If love is a kind of deep knowledge, then it’s possible no one loves beets more than Irwin Goldman, a professor of horticulture at the University of Wisconsin, Madison. He once spent about 15 years developing a beet variety that was rainbow-hued and crunchy and sweet, like a carrot. “I’d been working with yellow beets and found them incredibly beautiful,” Goldman told me. “So my first goal was to make a beet with both colors, red and yellow.” But breeding beets is slow work. Goldman spent a decade on colors, reducing reddishness and increasing yellowishness, until the pigments alternated inside the beet, within the plant tissue itself, like a miniature archery target.
Though the beets grown in ancient Greece — long and slender, red or white — were so mild they were often eaten raw, cooks today tend to boil or roast the beet, as if to temper its powerful flavor. “Beets have an earthiness,” as Goldman put it, “that tastes like dirt to some people.” That earthiness comes from geosmin, a molecule that reminds me of wet mud, of a lush garden after a heavy rain. I like it in small doses. It can also have an abrasive quality, a kind of scratchiness in the mouth, which comes from oxalic acid. And too much of this is objectively unpleasant. “To make the beet more palatable, I selected for low levels of it,” Goldman said. Over the years, he produced a sweet beet he called Badger Flame, one so gentle he could give it to his kids to snack on raw.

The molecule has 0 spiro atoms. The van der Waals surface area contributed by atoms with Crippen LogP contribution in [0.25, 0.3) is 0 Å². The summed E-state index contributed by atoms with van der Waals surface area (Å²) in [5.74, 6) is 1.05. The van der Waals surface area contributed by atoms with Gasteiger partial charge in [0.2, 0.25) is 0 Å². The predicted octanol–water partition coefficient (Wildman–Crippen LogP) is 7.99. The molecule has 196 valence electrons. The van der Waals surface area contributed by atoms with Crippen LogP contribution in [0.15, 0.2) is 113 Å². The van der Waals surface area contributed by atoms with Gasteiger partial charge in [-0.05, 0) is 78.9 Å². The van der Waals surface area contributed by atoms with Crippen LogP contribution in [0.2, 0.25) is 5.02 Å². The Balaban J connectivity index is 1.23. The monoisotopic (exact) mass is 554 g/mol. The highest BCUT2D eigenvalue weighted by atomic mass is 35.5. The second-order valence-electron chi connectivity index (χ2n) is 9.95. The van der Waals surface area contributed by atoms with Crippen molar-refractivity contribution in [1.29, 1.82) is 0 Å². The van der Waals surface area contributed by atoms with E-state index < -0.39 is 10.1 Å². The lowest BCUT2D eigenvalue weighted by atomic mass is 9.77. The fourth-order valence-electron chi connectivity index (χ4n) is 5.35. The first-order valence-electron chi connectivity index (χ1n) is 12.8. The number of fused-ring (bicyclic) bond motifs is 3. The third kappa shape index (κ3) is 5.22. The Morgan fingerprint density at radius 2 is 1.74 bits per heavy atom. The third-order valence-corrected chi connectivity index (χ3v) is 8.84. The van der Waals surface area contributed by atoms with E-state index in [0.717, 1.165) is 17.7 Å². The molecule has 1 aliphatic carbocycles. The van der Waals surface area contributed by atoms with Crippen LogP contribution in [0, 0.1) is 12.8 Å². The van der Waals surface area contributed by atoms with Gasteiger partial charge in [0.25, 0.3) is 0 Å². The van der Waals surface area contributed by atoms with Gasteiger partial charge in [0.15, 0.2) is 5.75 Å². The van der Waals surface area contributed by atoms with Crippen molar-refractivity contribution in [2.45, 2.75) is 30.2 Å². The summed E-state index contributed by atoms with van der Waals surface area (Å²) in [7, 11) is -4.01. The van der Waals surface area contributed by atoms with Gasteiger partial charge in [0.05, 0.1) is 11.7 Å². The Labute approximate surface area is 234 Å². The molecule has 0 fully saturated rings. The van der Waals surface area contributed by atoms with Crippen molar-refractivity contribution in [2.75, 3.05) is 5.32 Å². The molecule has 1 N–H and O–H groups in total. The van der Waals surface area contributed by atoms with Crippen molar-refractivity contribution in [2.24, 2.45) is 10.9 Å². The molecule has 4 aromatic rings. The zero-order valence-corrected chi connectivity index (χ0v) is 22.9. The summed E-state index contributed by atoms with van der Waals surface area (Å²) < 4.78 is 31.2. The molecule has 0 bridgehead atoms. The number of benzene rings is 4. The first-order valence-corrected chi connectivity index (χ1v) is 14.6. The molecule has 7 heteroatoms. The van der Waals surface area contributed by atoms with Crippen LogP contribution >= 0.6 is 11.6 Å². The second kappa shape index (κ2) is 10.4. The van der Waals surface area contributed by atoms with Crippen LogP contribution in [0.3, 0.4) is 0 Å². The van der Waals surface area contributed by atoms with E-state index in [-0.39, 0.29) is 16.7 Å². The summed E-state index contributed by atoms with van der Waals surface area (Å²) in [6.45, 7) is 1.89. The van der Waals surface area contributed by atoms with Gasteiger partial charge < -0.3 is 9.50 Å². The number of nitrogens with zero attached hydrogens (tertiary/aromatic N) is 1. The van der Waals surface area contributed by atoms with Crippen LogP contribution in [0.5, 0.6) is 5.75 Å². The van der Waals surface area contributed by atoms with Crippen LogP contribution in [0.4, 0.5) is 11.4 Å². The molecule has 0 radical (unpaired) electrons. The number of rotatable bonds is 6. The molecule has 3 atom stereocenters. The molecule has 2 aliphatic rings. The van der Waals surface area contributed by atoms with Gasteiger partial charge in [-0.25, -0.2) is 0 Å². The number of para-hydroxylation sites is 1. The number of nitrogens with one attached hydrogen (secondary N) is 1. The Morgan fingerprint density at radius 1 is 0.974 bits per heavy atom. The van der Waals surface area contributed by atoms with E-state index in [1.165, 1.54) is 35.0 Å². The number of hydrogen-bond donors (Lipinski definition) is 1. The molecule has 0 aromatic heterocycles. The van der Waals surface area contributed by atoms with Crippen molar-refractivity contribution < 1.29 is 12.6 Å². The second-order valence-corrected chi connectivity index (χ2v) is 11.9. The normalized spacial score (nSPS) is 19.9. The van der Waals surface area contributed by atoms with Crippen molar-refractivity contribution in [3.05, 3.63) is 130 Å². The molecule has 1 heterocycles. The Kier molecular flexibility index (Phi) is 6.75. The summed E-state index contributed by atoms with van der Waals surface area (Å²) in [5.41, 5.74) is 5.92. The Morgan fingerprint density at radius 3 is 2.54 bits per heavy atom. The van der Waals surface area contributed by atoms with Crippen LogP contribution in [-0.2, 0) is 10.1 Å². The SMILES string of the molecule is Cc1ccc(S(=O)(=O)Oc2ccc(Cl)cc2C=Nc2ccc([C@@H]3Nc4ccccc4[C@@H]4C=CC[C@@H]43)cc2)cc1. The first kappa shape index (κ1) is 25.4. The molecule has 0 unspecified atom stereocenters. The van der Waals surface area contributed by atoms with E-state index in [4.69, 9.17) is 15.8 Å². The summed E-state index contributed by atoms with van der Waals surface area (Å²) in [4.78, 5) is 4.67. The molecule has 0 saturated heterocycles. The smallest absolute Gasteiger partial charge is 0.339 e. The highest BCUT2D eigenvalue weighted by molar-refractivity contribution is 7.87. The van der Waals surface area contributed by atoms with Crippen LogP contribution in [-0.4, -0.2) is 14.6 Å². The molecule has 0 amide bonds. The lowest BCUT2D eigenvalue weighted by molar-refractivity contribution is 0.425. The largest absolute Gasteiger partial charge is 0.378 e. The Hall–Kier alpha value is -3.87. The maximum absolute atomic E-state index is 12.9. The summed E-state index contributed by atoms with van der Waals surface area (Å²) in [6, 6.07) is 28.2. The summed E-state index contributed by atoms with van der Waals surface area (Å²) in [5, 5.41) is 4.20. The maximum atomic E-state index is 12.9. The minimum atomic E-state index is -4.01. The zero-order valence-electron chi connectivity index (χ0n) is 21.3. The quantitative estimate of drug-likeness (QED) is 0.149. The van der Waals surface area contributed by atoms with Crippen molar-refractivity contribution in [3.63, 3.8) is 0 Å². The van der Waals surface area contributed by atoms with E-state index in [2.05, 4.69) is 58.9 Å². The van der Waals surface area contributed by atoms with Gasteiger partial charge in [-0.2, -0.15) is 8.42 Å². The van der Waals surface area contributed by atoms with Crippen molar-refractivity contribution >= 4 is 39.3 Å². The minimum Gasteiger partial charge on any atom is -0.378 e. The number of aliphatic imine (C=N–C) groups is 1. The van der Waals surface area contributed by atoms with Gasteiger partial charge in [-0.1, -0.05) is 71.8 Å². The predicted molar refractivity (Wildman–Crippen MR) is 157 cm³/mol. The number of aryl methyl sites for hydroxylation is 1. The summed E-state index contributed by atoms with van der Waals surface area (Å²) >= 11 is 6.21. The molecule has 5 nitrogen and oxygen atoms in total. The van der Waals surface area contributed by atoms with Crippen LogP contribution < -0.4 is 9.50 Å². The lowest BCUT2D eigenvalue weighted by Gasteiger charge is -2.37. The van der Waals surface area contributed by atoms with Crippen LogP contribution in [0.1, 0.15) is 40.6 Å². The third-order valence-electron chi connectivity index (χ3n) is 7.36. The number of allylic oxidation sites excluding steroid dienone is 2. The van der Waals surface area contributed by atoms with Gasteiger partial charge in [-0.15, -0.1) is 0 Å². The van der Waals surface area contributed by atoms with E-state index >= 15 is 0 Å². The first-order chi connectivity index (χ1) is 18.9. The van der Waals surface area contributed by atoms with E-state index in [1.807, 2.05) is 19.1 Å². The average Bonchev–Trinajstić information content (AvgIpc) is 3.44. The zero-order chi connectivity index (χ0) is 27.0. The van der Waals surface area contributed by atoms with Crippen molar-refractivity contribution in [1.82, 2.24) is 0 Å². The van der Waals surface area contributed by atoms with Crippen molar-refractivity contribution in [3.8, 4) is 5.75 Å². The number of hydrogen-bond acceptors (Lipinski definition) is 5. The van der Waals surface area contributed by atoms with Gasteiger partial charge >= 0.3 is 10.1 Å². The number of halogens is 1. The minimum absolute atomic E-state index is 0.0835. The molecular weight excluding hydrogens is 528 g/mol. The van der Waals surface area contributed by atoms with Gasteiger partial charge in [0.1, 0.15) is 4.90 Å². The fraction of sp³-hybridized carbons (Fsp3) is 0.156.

When seeds finally went on sale, Goldman’s beet joined a number of highly sought-after specialty beet varieties, like the sugary Candy Stripe, with its hot pink swirls. And the pale, Creamsicle-colored golden beet, with its spinachy tang. Cute beets flood the farmers’ markets in spring, when you can find them bundled with their tender greens, sold by the bunch, and I find them 100 percent irresistible. After speaking with Goldman, I’d been waiting more intently for all of the fancy beets, wondering how best to enjoy them. Roasted, I figured. Glossy and quartered and dressed up with a pile of greens. But the beets were so pretty, and so sweet, and I remembered our conversation. By the time tiny beets came to the farmers’ market, I knew exactly what I wanted to make — an adaptation of a dish I’d tried at Botanica, a vegetable-obsessed restaurant in Los Angeles owned by an old friend and her business partner, who cleverly whiz beets into a thick, satisfying dip. This would keep the beets raw, preserving their color and flavor.